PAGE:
The URL was so long it messed up the format. Sorry 'bout that!
Notice that Seven Seas dipped today, I guess on the low rating (CCC+) S&P gave their debt. This looks like a buying opportunity. The fact that there is risk involved in SEV should be no surprise to anyone here.
Following is part 2 of 3 of the WSJ article. It is still too long for Yhoo post.
'Oil Capital Migrates'
"It's not true that investors don't like Colombia," says Oil Minister Orlando Cabrales. "The problem is that oil capital migrates and it can go to other countries," he says. "We always have companies coming and going."
Mr. Cabrales bristles at comments that Colombia has been unresponsive for too long to concerns about contractual terms. "Tell them they are liars," he says. "This isn't true now and it wasn't true before."
Colombia's recent efforts to mend fences show the government is sensitive to the problem. But oil industry officials say the efforts may be a case of too little, too late.
"The industry doesn't understand" why Colombia has taken so long to fix its problems, says Jay Gallagher, editor of the International Oil Letter, a publication of oil consultancy Petroconsultants of Houston. Inflexibility with old contracts meant "it simply was not feasible for many companies to continue investing there," as the costs of security rose and more-attractive opportunities surged elsewhere.
Lasmo has decided to concentrate its resources elsewhere, like neighboring Venezuela, which opened up to foreign oil investment in 1996 and has attracted billions of dollars so far. What's more, Venezuela doesn't have any guerrillas blowing up pipelines, as happened 65 times last year in Colombia. British Petroleum moved its regional headquarters from Bogota to Caracas last year. Shell has shelved plans for onshore oil exploration in Colombia, although it signed a deal for offshore gas exploration earlier this month. Triton, which made a name for itself with the discovery of a huge gusher in Colombia in 1991, has hired bankers for a possible sale of its Colombian interests.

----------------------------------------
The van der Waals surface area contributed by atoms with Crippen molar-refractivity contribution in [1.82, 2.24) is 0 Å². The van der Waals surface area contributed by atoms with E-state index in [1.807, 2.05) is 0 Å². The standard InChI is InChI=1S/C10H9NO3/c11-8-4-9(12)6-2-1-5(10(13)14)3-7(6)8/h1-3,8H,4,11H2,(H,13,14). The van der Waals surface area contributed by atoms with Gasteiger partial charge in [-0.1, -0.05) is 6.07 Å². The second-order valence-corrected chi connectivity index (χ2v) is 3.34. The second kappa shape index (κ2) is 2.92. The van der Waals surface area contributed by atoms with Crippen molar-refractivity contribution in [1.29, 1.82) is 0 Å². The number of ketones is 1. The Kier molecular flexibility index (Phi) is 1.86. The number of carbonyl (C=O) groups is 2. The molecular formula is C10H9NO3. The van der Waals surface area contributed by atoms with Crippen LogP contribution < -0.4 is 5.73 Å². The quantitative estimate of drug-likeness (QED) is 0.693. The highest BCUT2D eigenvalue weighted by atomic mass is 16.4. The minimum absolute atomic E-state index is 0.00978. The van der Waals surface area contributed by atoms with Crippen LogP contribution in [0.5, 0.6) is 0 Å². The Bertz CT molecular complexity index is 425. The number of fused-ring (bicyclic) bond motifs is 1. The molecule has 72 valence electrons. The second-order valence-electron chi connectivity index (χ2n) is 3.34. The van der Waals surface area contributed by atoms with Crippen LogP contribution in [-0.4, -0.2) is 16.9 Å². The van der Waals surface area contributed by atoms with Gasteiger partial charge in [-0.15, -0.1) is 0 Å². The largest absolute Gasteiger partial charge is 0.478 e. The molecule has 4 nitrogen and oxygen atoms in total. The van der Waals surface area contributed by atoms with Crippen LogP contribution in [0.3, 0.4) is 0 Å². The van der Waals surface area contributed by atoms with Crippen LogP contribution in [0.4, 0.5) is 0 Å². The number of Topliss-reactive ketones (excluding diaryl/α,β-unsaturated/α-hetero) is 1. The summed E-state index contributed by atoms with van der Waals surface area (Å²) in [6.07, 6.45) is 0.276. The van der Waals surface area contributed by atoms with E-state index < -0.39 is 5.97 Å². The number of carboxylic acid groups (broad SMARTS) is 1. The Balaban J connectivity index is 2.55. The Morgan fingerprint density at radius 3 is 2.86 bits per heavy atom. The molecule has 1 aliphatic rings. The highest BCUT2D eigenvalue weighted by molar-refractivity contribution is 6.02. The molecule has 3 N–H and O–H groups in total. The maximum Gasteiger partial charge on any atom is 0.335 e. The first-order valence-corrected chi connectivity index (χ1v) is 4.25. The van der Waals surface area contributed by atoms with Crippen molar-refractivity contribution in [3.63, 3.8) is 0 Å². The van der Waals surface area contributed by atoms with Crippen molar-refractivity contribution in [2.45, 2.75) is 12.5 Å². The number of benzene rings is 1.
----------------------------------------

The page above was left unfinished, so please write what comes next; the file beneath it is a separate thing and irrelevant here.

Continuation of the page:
Still, Colombia hopes the proposed new projects will replenish proven reserves by four billion barrels by 2008 and increase exploratory drilling up to 60 wells yearly by 2001, says Mr. Cabrales. Colombia's reserves currently are less than three billion barrels, he says.
But some oil company executives in Colombia believe the Andean nation needs up to 100 new exploratory wells each year to avoid net imports. The nation has dawdled too long and lost its competitive advantage over other developing nations, they say.
Colombia has been hamstrung with guerrilla violence over the past two years, but its inability to create more-attractive contract terms over the past decade may have done more to drive companies out.
"The security issue is a factor ... but contract terms are not realistic," says one consultant for a number of oil companies in Colombia.
One of the key problems was a 1989 modification that changed exploration contracts to a sliding scale. Instead of evenly splitting revenues from new oil production for the life of the contract, the government's take would increase to 60% and later 70% as certain total production levels were achieved. This doesn't include huge outlays for exploration, which could increase the government's effective take to more than 90%.
"This was very negative for exploration," says one oil executive, "so seismic exploration and exploratory wells dropped."
Oil companies tried for years to modify these contracts with little success. In 1994, the government eliminated the sliding scale for new contracts but not for old ones, which remained in force. The old contracts accounted for most of Colombia's most-promising fields. Last month, the state oil company Ecopetrol announced changes in old contracts that would allow credit for a greater portion of exploration costs in calculating the government's take.
Now, oil companies have a shot at reducing the government's take, including exploration costs, from more than 90% of oil revenues in some cases to less than 85%.